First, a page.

Was Jesus the First Undead Economist?

I just received news of a Kickstarter campaign to fund The Silent Night of the Living Dead Nativity Scene, which features Mary and Joseph protecting the baby Jesus from zombie wise men.  What makes this Christmas prop especially interesting is that it reminds us of the disturbing fact that one of the world’s major religions is premised on the worship of an undead being.

Think about it:  Jesus was a human being who died and then rose from the dead in an altered (spirit) form.  No offense intended to Christians, but that is pretty much a textbook definition of “undead” — which, as any D&D player knows, encompasses not just vampires and zombies (the primary focus of Economics of the Undead) but also ghosts, spirits, liches, revenants, wraiths, and a host of other creatures both corporeal and incorporeal.  The same D&D expert might also wonder whether Jesus’ undead status means that a high-level cleric (perhaps one of evil alignment) could turn him.  (For the non-RPG players out there, “turning” basically means scaring away an undead creature by religious means.)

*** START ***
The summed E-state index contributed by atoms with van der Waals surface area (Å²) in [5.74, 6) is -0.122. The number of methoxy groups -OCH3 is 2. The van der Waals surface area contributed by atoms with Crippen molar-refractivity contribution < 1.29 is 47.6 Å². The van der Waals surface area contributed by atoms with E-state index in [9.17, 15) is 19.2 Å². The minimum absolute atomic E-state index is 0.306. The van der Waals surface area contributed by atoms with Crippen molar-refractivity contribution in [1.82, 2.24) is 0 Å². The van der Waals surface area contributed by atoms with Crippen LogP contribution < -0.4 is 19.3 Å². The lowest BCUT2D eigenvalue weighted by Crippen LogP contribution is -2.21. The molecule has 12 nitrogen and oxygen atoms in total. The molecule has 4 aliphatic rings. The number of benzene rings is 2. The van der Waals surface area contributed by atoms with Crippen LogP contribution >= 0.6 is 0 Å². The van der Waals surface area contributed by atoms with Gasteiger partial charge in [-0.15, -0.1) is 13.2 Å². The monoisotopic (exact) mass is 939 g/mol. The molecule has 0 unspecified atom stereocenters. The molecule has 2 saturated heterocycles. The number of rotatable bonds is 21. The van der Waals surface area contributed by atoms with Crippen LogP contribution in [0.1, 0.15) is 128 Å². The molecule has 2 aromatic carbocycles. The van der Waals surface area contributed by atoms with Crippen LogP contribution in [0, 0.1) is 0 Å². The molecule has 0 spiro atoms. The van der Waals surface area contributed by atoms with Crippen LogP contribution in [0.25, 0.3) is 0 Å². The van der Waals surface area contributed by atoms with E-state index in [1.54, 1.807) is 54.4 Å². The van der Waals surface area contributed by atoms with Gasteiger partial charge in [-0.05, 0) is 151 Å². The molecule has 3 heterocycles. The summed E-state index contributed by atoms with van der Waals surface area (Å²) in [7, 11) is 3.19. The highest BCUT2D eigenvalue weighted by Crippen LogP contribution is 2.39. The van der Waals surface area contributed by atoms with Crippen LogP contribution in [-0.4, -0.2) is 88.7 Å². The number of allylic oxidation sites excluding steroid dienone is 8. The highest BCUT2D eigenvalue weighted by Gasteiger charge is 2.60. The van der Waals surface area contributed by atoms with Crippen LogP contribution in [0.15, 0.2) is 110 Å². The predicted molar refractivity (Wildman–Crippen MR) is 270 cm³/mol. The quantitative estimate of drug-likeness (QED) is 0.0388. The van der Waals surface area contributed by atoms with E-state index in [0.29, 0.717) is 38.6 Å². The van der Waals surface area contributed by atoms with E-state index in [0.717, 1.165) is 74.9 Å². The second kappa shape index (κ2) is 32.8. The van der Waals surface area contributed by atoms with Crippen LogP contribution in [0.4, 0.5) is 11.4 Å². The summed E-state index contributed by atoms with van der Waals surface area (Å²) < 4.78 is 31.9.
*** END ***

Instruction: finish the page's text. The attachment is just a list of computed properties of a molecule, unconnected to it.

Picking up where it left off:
Jesus might also qualify as the first undead economist, inasmuch as he preached an economic philosophy of love and sharing — specifically, that his followers should sell all their possessions and then give away the money.  That philosophy was heavily criticized by economist Frank Knight, who argued that Jesus’ gospel was essentially an “interim” set of rules meant to govern behavior for a very short time.  The early Christians (at least some of them) believed that the Kingdom of God was literally nigh, meaning that any day now (circa 1 A.D.) the Rapture would occur and all scarcity would disappear, at least for the faithful.  Thus, there was no danger in sharing, overusing, and running down supplies of scarce resources.  But now we know that the Rapture wasn’t coming for at least a couple of thousand years and possibly more.  Given that we could be waiting indefinitely, a different set of temporal rules might be appropriate for governing economic life in the meantime.  For a summary of Knight’s work in this area, see Frank Knight and the Chicago School in American Economics (some of which you can read online in this Google books version; see p. 162).


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